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Fig 1. Disposition of participants and study flow chart.

A total of 24 HIV-negative volunteers were vaccinated with MVA-B in the RISVAC02 study. Four years later, 13 of these volunteers were recruited to receive a single intramuscular boost of MVA-B vaccination in the RISVAC02boost clinical trial. Adverse Events (AEs), laboratory analyses and immunogenicity endpoints were tested as scheduled in the flow chart.

https://doi.org/10.1371/journal.pone.0186602.g001

To evaluate the safety of administering a late dose of MVA-B we follow the same guideline used for the RISVAC02 trial [10]. The primary safety end-points were grade 3–4 local, systemic or laboratory adverse events (AEs), and secondary safety end-points were grade 1 and 2 AEs within 28 days of vaccination.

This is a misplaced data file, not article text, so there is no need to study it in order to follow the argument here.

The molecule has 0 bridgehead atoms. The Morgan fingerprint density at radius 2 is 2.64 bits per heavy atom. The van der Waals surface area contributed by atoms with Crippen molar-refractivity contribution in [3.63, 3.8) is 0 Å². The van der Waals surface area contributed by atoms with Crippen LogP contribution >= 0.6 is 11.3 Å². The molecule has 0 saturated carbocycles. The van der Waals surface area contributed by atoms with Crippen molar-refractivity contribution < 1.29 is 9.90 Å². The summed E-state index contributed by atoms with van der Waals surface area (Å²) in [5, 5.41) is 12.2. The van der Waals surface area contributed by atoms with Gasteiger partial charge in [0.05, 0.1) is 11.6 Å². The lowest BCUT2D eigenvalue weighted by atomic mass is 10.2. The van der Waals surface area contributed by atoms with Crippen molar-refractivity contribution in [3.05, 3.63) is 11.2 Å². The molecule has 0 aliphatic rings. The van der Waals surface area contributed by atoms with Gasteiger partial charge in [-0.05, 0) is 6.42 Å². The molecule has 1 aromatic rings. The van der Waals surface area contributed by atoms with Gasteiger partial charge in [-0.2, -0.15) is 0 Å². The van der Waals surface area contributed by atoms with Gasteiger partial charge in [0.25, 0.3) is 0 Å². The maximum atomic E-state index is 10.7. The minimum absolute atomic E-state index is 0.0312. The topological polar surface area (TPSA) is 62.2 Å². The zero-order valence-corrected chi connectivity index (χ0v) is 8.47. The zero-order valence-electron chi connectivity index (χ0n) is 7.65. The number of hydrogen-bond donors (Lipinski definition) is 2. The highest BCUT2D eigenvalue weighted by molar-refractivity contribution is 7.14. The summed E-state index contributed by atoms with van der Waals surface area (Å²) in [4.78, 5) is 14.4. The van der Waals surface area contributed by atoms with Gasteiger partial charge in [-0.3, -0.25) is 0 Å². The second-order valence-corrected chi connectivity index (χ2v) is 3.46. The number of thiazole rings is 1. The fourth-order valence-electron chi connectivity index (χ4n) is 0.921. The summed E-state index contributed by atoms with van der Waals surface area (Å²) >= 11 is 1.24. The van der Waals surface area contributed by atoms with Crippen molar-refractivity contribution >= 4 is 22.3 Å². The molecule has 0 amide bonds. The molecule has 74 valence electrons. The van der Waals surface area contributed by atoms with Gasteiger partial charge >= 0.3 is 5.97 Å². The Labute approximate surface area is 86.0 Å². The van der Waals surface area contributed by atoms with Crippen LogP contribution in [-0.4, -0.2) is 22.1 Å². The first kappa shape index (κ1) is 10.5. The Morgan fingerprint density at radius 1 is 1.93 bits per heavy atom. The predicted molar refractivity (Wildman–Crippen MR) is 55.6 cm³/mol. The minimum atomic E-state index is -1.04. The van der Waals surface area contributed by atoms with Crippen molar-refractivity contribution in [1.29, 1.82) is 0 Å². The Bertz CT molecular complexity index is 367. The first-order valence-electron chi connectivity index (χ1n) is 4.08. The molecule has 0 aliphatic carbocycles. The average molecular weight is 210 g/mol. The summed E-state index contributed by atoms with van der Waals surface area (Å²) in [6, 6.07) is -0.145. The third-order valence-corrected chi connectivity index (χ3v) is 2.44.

The primary immunogenicity end-points, quantitative or present/absent, were cellular T-cell responses (IFN-γ ELISPOT) at weeks 2, 4 and 12 following the immunization. Secondary immunogenicity end-points were T cell responses to HIV-1 and vaccinia virus (VACV)-specific antigens (intracellular cytokine staining (ICS) for CD4+ and CD8+ T cells), antibody responses (ELISA for antibodies reactive against HIV-1 Env and to the VACV vector and neutralizing antibody titters against HIV-1 and VACV before (week 0) and after weeks 2, 4 and 12 following the late MVA-B boost.

Immunogenicity evaluations

ELISPOTS analysis.